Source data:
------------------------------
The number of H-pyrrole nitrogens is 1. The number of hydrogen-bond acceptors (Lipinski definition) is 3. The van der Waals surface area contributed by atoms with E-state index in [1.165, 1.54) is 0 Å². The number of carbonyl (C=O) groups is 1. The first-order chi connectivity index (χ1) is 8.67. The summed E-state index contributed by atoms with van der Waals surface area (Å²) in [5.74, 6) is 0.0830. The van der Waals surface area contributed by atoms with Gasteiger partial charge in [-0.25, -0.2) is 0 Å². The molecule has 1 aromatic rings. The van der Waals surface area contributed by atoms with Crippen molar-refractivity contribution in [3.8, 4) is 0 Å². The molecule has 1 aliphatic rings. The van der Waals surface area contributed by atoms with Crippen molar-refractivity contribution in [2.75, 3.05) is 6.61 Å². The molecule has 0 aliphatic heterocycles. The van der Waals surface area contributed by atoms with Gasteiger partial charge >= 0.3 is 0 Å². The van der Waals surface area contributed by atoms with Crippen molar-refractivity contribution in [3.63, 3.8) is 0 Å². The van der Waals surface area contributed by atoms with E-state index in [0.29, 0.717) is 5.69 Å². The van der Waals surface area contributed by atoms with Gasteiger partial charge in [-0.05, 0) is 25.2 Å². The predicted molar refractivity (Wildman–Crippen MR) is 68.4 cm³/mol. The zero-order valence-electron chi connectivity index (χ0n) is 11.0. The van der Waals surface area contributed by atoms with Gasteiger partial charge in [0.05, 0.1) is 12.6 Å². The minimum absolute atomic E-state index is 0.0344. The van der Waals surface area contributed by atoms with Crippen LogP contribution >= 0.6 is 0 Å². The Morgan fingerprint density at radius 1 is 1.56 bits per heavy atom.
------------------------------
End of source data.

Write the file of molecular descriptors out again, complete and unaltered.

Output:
The number of H-pyrrole nitrogens is 1. The number of hydrogen-bond acceptors (Lipinski definition) is 3. The van der Waals surface area contributed by atoms with E-state index in [1.165, 1.54) is 0 Å². The number of carbonyl (C=O) groups is 1. The first-order chi connectivity index (χ1) is 8.67. The summed E-state index contributed by atoms with van der Waals surface area (Å²) in [5.74, 6) is 0.0830. The van der Waals surface area contributed by atoms with Gasteiger partial charge in [-0.25, -0.2) is 0 Å². The molecule has 1 aromatic rings. The van der Waals surface area contributed by atoms with Crippen molar-refractivity contribution in [3.8, 4) is 0 Å². The molecule has 1 aliphatic rings. The van der Waals surface area contributed by atoms with Crippen molar-refractivity contribution in [2.75, 3.05) is 6.61 Å². The molecule has 0 aliphatic heterocycles. The van der Waals surface area contributed by atoms with Gasteiger partial charge >= 0.3 is 0 Å². The van der Waals surface area contributed by atoms with Crippen molar-refractivity contribution in [3.63, 3.8) is 0 Å². The van der Waals surface area contributed by atoms with E-state index in [0.29, 0.717) is 5.69 Å². The van der Waals surface area contributed by atoms with Gasteiger partial charge in [-0.05, 0) is 25.2 Å². The predicted molar refractivity (Wildman–Crippen MR) is 68.4 cm³/mol. The zero-order valence-electron chi connectivity index (χ0n) is 11.0. The van der Waals surface area contributed by atoms with Gasteiger partial charge in [0.05, 0.1) is 12.6 Å². The minimum absolute atomic E-state index is 0.0344. The van der Waals surface area contributed by atoms with Crippen LogP contribution >= 0.6 is 0 Å². The Morgan fingerprint density at radius 1 is 1.56 bits per heavy atom.